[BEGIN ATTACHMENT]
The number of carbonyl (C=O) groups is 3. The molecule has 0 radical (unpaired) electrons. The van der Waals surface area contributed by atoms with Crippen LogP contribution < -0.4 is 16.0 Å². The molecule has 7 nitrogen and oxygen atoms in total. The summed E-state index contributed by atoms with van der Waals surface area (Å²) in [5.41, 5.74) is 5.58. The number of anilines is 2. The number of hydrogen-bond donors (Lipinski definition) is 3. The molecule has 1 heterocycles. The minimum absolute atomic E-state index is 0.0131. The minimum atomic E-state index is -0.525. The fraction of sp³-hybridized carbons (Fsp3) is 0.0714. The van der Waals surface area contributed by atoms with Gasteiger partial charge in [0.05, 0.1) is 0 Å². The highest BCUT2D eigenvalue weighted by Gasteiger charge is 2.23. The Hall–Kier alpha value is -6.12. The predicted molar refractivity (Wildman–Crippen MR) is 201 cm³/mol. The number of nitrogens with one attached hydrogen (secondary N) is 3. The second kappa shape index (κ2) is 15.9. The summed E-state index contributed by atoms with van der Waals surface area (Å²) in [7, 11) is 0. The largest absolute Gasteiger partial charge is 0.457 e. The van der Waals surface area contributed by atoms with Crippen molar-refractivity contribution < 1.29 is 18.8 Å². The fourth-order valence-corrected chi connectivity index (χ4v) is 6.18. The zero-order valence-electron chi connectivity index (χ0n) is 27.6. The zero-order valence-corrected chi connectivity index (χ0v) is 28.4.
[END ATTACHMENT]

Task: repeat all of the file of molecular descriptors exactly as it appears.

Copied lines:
The number of carbonyl (C=O) groups is 3. The molecule has 0 radical (unpaired) electrons. The van der Waals surface area contributed by atoms with Crippen LogP contribution < -0.4 is 16.0 Å². The molecule has 7 nitrogen and oxygen atoms in total. The summed E-state index contributed by atoms with van der Waals surface area (Å²) in [5.41, 5.74) is 5.58. The number of anilines is 2. The number of hydrogen-bond donors (Lipinski definition) is 3. The molecule has 1 heterocycles. The minimum absolute atomic E-state index is 0.0131. The minimum atomic E-state index is -0.525. The fraction of sp³-hybridized carbons (Fsp3) is 0.0714. The van der Waals surface area contributed by atoms with Gasteiger partial charge in [0.05, 0.1) is 0 Å². The highest BCUT2D eigenvalue weighted by Gasteiger charge is 2.23. The Hall–Kier alpha value is -6.12. The predicted molar refractivity (Wildman–Crippen MR) is 201 cm³/mol. The number of nitrogens with one attached hydrogen (secondary N) is 3. The second kappa shape index (κ2) is 15.9. The summed E-state index contributed by atoms with van der Waals surface area (Å²) in [7, 11) is 0. The largest absolute Gasteiger partial charge is 0.457 e. The van der Waals surface area contributed by atoms with Crippen molar-refractivity contribution < 1.29 is 18.8 Å². The fourth-order valence-corrected chi connectivity index (χ4v) is 6.18. The zero-order valence-electron chi connectivity index (χ0n) is 27.6. The zero-order valence-corrected chi connectivity index (χ0v) is 28.4.